Asus ROG Phone 6 teardown shows off unique internal construction

Asus ROG Phone 6 teardown shows off unique internal construction

Whether you love it or hate it, gaming smartphones are here to stay – for a bit longer anyway. With that said, Asus recently announced the ROG Phone 6 series, delivering two handsets offering top-tier specifications and a design that some might find over the top. While the exterior look is subjective, one thing that is a piece of beauty is the internal construction of the ROG Phone 6. We don’t often get to look under the hood, but thanks to a new tear-down video, we see the phone’s unique construction.

YouTube channel 微机分WekiHome is known for its teardown videos, so it is no surprise that the channel has gotten its hands on the ROG Phone 6 and ROG Phone 6 Pro and dissected them. By taking apart the Asus ROG Phone 6, we see how the phone is constructed. While this might not be too interesting, in this instance, we get to see what makes the ROG Phone 6 and ROG Phone 6 Pro special.

XDA VIDEO OF THE DAY

The ROG Phone 6 series has a split battery, allowing it to house 6,000mAh of power in a compact space. The most exciting part of the split battery design is that the SoC is located in the middle of the phone. This is interesting because traditionally, the SoC on most phones is located in the top portion of the handset. Asus made a conscious decision to locate it in the middle so it could have the best chance of staying cool.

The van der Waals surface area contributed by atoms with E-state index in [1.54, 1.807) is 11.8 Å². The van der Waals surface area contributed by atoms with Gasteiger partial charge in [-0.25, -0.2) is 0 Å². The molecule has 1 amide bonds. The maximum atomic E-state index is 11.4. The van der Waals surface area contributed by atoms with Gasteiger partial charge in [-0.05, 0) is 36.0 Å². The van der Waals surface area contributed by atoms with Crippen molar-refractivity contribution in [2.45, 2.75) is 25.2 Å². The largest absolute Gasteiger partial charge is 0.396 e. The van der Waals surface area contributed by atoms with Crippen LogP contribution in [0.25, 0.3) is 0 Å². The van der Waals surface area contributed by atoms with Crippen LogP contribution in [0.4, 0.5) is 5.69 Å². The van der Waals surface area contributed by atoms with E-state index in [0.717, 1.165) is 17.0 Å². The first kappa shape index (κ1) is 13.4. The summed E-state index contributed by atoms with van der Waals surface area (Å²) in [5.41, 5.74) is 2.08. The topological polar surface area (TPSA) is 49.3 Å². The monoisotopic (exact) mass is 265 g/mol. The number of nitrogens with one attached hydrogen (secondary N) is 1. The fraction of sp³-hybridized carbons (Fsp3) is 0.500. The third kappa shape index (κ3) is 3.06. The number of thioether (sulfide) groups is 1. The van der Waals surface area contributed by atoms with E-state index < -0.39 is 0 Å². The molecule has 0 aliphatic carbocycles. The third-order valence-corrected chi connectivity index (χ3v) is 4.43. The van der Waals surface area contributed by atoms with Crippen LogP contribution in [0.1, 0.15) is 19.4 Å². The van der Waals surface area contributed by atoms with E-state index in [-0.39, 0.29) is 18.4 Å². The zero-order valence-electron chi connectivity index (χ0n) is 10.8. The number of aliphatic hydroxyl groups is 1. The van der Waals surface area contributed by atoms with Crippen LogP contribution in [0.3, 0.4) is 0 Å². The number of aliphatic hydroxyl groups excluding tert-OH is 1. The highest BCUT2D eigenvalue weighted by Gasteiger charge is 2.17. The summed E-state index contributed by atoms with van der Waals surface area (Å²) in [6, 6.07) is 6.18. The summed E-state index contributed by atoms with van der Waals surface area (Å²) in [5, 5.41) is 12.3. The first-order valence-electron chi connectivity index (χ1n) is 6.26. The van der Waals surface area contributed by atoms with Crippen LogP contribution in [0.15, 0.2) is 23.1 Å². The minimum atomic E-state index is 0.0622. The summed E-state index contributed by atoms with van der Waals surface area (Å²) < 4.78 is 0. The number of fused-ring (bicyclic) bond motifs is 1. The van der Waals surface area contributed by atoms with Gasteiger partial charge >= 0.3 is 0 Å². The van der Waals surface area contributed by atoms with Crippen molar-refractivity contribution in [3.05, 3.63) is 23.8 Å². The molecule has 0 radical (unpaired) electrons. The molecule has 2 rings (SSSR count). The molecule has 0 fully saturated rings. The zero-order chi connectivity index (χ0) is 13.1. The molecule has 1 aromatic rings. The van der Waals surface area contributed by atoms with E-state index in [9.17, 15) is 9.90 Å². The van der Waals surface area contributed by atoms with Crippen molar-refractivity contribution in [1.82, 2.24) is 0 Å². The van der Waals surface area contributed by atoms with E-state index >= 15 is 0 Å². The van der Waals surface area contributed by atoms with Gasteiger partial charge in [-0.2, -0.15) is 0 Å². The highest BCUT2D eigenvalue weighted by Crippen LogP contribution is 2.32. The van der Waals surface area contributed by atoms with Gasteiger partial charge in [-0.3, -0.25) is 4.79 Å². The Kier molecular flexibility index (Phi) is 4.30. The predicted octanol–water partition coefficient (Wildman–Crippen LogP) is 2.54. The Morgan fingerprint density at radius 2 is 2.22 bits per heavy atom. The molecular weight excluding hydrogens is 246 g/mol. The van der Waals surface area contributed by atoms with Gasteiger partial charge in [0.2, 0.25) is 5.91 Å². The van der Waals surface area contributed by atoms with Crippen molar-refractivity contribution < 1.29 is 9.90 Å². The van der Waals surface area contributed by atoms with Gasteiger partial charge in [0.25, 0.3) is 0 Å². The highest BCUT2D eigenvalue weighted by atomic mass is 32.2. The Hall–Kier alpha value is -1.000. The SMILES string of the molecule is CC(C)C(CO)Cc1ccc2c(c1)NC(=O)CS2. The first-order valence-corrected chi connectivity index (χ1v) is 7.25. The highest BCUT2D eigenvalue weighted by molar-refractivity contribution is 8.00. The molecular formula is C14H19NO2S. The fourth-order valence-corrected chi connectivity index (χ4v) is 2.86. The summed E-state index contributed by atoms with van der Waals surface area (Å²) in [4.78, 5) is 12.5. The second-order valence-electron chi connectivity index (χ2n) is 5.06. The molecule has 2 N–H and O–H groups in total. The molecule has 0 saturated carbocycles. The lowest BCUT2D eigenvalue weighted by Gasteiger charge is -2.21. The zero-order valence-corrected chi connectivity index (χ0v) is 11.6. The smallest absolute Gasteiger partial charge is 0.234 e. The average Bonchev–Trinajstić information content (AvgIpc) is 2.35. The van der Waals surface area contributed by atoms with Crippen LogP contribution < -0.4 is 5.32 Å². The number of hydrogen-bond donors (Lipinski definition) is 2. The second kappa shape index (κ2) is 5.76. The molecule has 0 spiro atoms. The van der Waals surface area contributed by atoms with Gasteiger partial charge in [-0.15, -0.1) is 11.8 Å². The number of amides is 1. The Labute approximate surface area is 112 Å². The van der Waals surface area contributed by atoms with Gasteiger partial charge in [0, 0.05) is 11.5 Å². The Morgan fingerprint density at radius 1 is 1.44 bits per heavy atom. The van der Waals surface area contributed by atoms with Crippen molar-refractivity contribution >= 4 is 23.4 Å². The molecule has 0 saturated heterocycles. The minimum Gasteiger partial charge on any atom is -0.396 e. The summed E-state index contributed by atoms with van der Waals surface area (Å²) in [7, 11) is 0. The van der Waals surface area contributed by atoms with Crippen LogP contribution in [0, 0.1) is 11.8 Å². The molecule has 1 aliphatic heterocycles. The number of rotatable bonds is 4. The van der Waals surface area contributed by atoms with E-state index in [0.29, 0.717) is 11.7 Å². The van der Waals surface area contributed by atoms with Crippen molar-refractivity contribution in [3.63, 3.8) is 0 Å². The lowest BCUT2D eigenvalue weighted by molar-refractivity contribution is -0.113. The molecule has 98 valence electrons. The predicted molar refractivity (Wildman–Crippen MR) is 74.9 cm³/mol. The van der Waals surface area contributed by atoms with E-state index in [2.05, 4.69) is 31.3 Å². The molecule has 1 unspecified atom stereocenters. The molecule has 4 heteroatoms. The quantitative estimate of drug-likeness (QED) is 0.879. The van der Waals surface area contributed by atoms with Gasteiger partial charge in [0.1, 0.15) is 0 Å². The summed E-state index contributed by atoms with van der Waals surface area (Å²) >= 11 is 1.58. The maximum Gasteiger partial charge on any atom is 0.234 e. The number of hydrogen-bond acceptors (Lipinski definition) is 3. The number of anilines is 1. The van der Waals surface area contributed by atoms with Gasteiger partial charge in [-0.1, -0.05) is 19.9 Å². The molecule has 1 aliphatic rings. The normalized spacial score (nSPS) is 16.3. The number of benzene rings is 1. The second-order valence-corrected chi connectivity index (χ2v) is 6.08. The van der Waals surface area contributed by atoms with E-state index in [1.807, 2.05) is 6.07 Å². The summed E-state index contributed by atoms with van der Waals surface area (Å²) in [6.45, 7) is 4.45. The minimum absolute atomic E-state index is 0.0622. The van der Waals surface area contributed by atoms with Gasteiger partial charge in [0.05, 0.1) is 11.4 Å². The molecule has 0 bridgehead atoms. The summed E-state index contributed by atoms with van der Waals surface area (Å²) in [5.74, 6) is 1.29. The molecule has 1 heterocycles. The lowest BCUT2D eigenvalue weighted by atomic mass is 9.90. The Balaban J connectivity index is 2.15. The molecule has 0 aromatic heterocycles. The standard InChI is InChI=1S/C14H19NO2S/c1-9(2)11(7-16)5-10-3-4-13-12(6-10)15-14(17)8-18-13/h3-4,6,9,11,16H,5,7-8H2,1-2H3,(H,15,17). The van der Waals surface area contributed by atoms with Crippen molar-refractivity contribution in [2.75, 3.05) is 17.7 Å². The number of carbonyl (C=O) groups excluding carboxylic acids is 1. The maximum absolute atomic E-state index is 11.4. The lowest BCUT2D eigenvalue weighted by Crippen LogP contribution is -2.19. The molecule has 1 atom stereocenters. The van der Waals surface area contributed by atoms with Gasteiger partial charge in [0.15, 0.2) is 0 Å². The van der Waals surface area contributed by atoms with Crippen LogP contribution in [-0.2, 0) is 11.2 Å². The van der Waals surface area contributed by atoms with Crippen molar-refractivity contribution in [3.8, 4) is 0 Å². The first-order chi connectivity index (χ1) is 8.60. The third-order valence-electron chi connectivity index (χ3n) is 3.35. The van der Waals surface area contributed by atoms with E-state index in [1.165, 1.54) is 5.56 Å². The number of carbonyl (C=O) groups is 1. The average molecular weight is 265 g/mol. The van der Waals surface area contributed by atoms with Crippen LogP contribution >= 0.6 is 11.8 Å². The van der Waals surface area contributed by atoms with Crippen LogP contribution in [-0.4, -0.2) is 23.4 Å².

This location also allows Asus to utilize its AeroActive Cooler 6. The AeroActive Cooler 6 is an accessory that offers active thermoelectric cooling. While there are three modes of cooling, the most intense will be able to cool the surface temperature up to 25 degrees, which is impressive. If you are interested, it’s probably a good idea to check out our hands-on with the ROG Phone 6 Pro.


Source: 微机分WekiHome (YouTube)
Via: GSMArena

About author

Timi Cantisano
Timi Cantisano

The newest member of the XDA team covering consumer technology news. My passion for technology started when I purchased my first phone, the Nokia 5190. If you have questions or want to chat, contact me at [email protected] or on Twitter at @timicant.

We are reader supported. External links may earn us a commission.